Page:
Ontario Improves Service For Customers With Disabilities

Archived Release

Ontario Improves Service For Customers With Disabilities

Ministry of Community and Social Services

McGuinty Government Helps Remove Barriers
TORONTO, Oct. 8 /CNW/ -
NEWS
Ontario is partnering with the Retail Council of Canada to help remove barriers that customers with disabilities frequently face.
A new interactive tool, 'How May I Help You' (http://www.accesson.ca/ado/english/) is now available to help businesses attract more customers of all abilities. It uses real-life scenarios to teach people how to interact with customers who have a variety of disabilities, including those who:
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- Use assistive devices, such as canes or wheelchairs
- Have an invisible disability, such as a learning or mental health
disability
- Are accompanied by a sign language interpreter
- Have a support person.
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Under Ontario's landmark accessibility legislation (http://webx.newswire.ca/click/?id=7b56f0d5a98acbe), Ontario's first standard - for customer service (http://webx.newswire.ca/click/?id=ec448005365ed81) - is now law. The Accessibility Standards for Customer Service sets out rules that businesses and organizations must follow to serve customers with disabilities. 'How May I Help You?' supports the training requirements (http://webx.newswire.ca/click/?id=cb6e4afc24e0e41) in the standard.
QUOTES
"Every business should strive to open their doors to every potential customer. With this tool, more businesses can increase their customer base and therefore their bottom line," said Community and Social Services Minister Madeleine Meilleur (http://www.mcss.gov.on.ca/mcss/english/ministry/minister/).
"Businesses across Ontario will learn how to better meet the needs of customers with disabilities. And people with disabilities will have access to more goods and services. It's a win/win situation," said Derek Nighbor, Senior Vice President, National Affairs, Retail Council of Canada.
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QUICK FACTS
- Today, 15.5 per cent of Ontarians have a disability. This number will
grow as the population ages.
- People with disabilities have an estimated spending power of about
$25 billion annually across Canada.
- The Retail Council of Canada (http://www.retailcouncil.org/) has
14,000 members in Ontario, including independent, chain and online
merchants.
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LEARN MORE
See businesses (http://www.mcss.gov.on.ca/mcss/english/mediaroom) that are breaking down barriers for customers with disabilities.
Find out more about serving customers with disabilities (http://webx.newswire.ca/click/?id=78adafd56b3b343).
Visit AccessON.ca and tell us your accessible customer service story (http://www.accesson.ca/ado/english/tell_story).
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BACKGROUNDER
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SERVING CUSTOMERS WITH DISABILITIES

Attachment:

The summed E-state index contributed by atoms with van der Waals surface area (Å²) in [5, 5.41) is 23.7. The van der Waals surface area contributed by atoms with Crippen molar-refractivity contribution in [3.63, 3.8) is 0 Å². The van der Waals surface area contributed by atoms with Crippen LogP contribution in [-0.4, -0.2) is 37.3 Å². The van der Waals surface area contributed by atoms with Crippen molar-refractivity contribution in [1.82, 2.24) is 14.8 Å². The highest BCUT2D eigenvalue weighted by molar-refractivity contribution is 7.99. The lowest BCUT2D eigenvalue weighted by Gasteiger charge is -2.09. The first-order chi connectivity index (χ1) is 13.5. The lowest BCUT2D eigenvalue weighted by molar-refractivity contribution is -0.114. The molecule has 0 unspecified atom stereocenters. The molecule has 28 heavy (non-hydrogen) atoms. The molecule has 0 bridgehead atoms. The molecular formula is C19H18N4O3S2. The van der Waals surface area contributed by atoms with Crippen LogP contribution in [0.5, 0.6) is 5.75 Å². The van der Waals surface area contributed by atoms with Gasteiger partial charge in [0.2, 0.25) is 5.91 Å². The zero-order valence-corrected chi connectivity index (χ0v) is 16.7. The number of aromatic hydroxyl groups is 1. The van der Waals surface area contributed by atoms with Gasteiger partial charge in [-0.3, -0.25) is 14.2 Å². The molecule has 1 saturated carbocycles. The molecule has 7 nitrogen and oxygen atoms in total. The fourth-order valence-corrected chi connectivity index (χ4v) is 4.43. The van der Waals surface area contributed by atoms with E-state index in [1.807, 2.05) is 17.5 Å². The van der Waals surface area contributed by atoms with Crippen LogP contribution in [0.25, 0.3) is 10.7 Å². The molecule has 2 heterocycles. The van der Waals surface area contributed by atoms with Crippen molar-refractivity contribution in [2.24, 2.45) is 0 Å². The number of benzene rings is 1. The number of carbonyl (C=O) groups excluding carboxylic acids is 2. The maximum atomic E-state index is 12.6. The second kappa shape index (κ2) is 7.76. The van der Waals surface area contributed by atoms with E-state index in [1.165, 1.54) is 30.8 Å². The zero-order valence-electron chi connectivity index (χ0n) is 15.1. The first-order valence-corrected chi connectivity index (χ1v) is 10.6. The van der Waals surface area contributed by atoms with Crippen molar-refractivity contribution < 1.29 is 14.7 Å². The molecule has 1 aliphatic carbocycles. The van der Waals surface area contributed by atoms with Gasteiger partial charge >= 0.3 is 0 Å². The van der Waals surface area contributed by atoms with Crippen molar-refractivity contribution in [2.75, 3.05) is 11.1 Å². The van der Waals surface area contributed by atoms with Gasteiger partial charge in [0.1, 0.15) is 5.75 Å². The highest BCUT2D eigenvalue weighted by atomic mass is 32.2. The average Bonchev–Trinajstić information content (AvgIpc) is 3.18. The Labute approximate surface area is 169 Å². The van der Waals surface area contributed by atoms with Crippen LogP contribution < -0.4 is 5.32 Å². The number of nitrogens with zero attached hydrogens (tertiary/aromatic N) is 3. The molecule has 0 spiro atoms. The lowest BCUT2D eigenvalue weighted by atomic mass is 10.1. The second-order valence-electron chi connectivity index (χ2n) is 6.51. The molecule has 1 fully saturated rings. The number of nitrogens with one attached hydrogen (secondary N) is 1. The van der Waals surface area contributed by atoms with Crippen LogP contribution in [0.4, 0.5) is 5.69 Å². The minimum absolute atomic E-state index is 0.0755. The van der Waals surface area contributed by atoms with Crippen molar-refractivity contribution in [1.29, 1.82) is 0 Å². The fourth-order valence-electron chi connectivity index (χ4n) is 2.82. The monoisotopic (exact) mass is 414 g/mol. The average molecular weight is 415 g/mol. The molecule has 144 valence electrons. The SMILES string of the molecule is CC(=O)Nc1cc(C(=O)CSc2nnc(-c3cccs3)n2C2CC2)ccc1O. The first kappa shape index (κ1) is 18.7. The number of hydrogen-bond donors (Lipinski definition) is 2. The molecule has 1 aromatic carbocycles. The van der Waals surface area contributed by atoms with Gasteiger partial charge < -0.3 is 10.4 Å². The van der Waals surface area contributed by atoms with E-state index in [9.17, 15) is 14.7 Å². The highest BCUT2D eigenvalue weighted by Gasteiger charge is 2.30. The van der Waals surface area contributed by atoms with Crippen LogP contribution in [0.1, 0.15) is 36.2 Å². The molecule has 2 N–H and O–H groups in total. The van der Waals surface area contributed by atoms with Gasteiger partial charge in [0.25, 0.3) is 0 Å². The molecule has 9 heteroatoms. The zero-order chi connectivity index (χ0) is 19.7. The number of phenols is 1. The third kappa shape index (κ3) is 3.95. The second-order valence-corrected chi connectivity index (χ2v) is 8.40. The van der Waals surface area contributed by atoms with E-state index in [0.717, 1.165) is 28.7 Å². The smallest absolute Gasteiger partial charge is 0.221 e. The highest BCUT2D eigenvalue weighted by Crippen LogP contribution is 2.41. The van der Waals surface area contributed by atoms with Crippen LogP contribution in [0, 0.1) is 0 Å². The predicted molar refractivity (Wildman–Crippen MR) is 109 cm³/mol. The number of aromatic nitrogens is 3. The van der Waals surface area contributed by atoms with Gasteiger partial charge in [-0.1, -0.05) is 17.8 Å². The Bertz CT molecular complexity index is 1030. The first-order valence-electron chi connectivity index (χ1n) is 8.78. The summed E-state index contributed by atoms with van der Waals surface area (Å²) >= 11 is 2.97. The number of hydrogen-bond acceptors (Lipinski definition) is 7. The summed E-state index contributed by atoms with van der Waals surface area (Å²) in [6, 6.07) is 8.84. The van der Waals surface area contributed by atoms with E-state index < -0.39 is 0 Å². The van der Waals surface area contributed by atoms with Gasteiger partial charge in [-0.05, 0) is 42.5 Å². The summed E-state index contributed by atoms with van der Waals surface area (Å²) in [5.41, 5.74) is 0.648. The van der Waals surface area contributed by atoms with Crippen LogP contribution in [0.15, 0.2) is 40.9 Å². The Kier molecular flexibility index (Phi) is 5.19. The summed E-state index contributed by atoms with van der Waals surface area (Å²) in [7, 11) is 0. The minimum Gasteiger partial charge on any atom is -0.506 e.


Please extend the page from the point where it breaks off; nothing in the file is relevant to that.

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Every day, people with disabilities face barriers that prevent them from shopping, traveling and doing other day-to-day activities. Barriers can be visible, such as a building that has steps, but no ramp. Other barriers are invisible, such as believing that someone who is deaf cannot communicate.
Under the Accessibility for Ontarians with Disabilities Act, Ontario is working to break down these barriers and make the province accessible to people with disabilities by 2025. Accessibility is being achieved through standards that every business and organization in Ontario will have to follow.
The first standard under the act - for customer service - is now law. More standards will be released in other important areas, including:
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- Transportation
- Information and communications
- Employment
- The built environment, such as buildings and other structures.
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ACCESSIBLE CUSTOMER SERVICE
The Accessibility Standards for Customer Service came into force on January 1, 2008. This standard applies to all organizations in Ontario that provide goods or services to the public or to other businesses and who have one or more employees.
The Accessibility Standards for Customer Service sets out rules that businesses and organizations must follow to serve customers with disabilities. These include:
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- Establishing policies, practices and procedures on providing goods
and services to people with disabilities
- Training staff on how to serve people with disabilities
- Allowing people with disabilities to bring their support person or
service animal with them
- Communicating with a person in a way that respects their disability.
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COMPLYING WITH THE STANDARD
There is a variety of information, videos and tools to help you comply with the Accessibility Standards for Customer Service and make your business accessible, visit www.AccessON.ca.
Public sector organizations will need to comply with the Accessibility Standards for Customer Service by 2010. These include:
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- Provincial ministries and municipal offices
- Schools, colleges and universities
- Hospitals.
Private sector organizations, including retail stores and non-profit organizations, will need to comply with the standard by 2012.
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For further information: Thomas Chanzy, Minister's Office, (416) 325-5211; Paul Doig, Communications Branch, (416) 314-8966